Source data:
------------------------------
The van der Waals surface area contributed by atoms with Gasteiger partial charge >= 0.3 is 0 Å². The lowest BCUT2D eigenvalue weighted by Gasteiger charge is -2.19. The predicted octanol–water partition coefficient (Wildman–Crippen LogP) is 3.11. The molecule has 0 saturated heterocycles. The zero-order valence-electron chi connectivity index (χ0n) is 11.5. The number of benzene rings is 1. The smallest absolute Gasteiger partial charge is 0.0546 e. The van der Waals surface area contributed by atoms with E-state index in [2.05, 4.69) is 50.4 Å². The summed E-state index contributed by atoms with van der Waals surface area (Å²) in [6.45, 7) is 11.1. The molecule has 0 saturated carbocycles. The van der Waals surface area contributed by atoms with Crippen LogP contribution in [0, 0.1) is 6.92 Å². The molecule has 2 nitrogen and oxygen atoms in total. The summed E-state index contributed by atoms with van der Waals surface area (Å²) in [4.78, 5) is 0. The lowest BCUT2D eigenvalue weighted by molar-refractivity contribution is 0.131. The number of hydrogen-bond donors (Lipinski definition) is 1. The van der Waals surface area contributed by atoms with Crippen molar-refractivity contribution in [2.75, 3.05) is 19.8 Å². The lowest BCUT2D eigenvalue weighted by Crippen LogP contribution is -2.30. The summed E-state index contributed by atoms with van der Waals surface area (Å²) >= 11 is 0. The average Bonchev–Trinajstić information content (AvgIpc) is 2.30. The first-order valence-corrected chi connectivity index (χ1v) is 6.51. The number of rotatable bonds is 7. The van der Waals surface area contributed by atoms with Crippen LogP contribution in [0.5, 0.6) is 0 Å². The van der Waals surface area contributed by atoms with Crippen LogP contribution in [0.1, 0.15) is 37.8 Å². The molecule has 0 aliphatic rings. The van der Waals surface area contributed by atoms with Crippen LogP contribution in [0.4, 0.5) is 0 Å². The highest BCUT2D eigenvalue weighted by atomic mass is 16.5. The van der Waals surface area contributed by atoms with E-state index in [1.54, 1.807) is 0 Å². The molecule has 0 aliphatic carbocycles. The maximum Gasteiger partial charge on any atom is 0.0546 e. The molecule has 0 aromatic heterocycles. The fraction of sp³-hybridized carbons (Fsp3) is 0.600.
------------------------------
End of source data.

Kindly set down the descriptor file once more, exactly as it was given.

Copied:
The van der Waals surface area contributed by atoms with Gasteiger partial charge >= 0.3 is 0 Å². The lowest BCUT2D eigenvalue weighted by Gasteiger charge is -2.19. The predicted octanol–water partition coefficient (Wildman–Crippen LogP) is 3.11. The molecule has 0 saturated heterocycles. The zero-order valence-electron chi connectivity index (χ0n) is 11.5. The number of benzene rings is 1. The smallest absolute Gasteiger partial charge is 0.0546 e. The van der Waals surface area contributed by atoms with E-state index in [2.05, 4.69) is 50.4 Å². The summed E-state index contributed by atoms with van der Waals surface area (Å²) in [6.45, 7) is 11.1. The molecule has 0 saturated carbocycles. The van der Waals surface area contributed by atoms with Crippen LogP contribution in [0, 0.1) is 6.92 Å². The molecule has 2 nitrogen and oxygen atoms in total. The summed E-state index contributed by atoms with van der Waals surface area (Å²) in [4.78, 5) is 0. The lowest BCUT2D eigenvalue weighted by molar-refractivity contribution is 0.131. The number of hydrogen-bond donors (Lipinski definition) is 1. The van der Waals surface area contributed by atoms with Crippen molar-refractivity contribution in [2.75, 3.05) is 19.8 Å². The lowest BCUT2D eigenvalue weighted by Crippen LogP contribution is -2.30. The summed E-state index contributed by atoms with van der Waals surface area (Å²) >= 11 is 0. The average Bonchev–Trinajstić information content (AvgIpc) is 2.30. The first-order valence-corrected chi connectivity index (χ1v) is 6.51. The number of rotatable bonds is 7. The van der Waals surface area contributed by atoms with Crippen LogP contribution in [0.5, 0.6) is 0 Å². The van der Waals surface area contributed by atoms with Crippen LogP contribution in [0.1, 0.15) is 37.8 Å². The molecule has 0 aliphatic rings. The van der Waals surface area contributed by atoms with Crippen LogP contribution in [0.4, 0.5) is 0 Å². The highest BCUT2D eigenvalue weighted by atomic mass is 16.5. The van der Waals surface area contributed by atoms with E-state index in [1.54, 1.807) is 0 Å². The molecule has 0 aliphatic carbocycles. The maximum Gasteiger partial charge on any atom is 0.0546 e. The molecule has 0 aromatic heterocycles. The fraction of sp³-hybridized carbons (Fsp3) is 0.600.